The dorm room fell silent and for once Soletus didn’t mind that silence. He had a headache and decided it could be fixed by a quick nap. Instead of a dark quick sleep, he stated dreaming of the day of the attack. Everything happened as before. They were in water and Mien spotted the drass beasts. Their growling and snarls were replaced with them repeating, “sloppy, sloppy, sloppy” over and over again.
Even when he was pulled down from the rope ladder, the skulker, with its mouth full of his leg, still managed to repeat the words. When he was being chewed, Mien didn’t save him. All he felt was the burning and the arm but mainly what his father said to him in bed. That entire conversation was repeated to him as he tried to scream. No sound came out of his throat as if he were silenced. He was then consumed by teeth and venom.
The nightmare let up when he felt someone’s hands clamped tightly around his arms. He tried to fight them off.
“Stop! It’s me,” said his father.
His firm voice broke through Soletus half-woke mind. His nightmare broke back to the waking world. The young monk became still with only the movement his body made was the rapid expanding and contracting of his chest. His father released him when the look of recognition was seen on his face. Soletus sunk down in his bunk gulping air until his hammering heart to crawl back down his throat. A shadow of the burning pain from his dream remained in his arm.
“So how many nightmares have you gone through since the attack,” his father implored.
“None,” answered Soletus.
His father studied him doubtfully.
“It’s the truth.”
“Oh yes, you like to tell the truth. Since you are being so honest, tell me what you honestly think I should do for your behavior towards your mother, peers, and me.”
Soletus heart jumped up again.
“Oh come on, you were so sure of yourself earlier,” baited his father.
The man was ready for a fight.
He swallowed the lump that replaced his heart. “I’m sorry about earlier,” he said and then, all at once, the burning he felt became more pronounced. Soletus grabbed it as the pain increased to the point he felt like he was bitten again.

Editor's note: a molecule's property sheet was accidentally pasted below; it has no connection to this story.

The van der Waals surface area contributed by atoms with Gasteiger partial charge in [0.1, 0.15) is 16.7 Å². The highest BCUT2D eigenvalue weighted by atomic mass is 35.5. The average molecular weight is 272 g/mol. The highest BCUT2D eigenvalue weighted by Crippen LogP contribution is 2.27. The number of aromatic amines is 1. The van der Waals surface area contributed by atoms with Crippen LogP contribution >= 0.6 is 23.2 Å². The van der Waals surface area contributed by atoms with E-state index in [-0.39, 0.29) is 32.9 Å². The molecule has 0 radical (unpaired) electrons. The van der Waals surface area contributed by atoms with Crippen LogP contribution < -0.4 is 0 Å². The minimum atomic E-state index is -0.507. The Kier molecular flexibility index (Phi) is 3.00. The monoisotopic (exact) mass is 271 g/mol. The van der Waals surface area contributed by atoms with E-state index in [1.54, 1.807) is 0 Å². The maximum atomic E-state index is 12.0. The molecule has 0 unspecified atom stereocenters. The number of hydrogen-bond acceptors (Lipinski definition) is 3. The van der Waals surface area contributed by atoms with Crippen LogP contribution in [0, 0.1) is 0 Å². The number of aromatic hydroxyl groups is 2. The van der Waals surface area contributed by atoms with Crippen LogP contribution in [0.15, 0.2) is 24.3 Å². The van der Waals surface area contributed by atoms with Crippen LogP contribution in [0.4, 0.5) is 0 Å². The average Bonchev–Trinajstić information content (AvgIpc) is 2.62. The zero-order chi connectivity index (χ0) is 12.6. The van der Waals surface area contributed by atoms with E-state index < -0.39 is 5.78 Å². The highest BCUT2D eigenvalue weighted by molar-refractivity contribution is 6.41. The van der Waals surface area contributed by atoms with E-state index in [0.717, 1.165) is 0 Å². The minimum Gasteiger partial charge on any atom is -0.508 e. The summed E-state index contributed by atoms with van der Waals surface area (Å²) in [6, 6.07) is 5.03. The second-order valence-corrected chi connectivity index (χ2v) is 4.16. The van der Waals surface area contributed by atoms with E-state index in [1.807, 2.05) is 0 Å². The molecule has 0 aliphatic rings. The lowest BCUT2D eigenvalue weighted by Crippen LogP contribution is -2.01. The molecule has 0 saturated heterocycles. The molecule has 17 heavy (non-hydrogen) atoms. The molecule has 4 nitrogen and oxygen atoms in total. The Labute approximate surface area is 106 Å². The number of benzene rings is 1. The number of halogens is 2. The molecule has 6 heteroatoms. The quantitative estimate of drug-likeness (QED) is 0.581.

Oeric held on to him. “Breathe, the pain will pass.”
Soletus rolled on his side and curled up. He clenched his teeth to keep from crying out. He laid there for what seemed like forever for the burning sensation to let it. Left like it came all at with only a shade of it left before it vanished. He was left breathing heavily again. Soletus wiped the sweat that threatened to roll into his eyes. He felt sapped as he had weeks before.
“Do I need to get you to the infirmary?”
Soletus was uncertain. He felt fine, just clammy.
“Has that happened before?”
“No,” he said.
“Drass beast venom lingers even if you blood is purified,” his father said. “Your body has memory of it and nightmares bring that memory forward. Most desperately try not to get bitten again because of it.”
Soletus tried to sit up. His father pushed him back down.
“I’ve talked to a few people around here and heard you had a bit of a falling out with a friend of yours,” he said. “That he’s been saying things about you and according to Master Tyr, the boys been giving you a hard time about it. Friendly jesting as he put it. It must’ve not been too friendly if you ended up having to take care of it. I’ll let that outburst slide.” Soletus brow shot up in surprise. His father went on. “Your mother did tell me you apologized and you at least did so to me. You get a warning, but this is the only one you get. Don’t step out of line again.”
Soletus was stunned at his father’s leniency. He waited for another stipulation or something. However, the man had nothing else to add to his warning, instead patted his shoulder.
“Get rest,” he said standing up and left.
Soletus waiting until the man had gone through the curtain before he closed his eyes and exhaled. That could’ve been worse. He managed to dodge a single arrow. He didn’t know if he could keep do so with the remaining quiver full his father always had.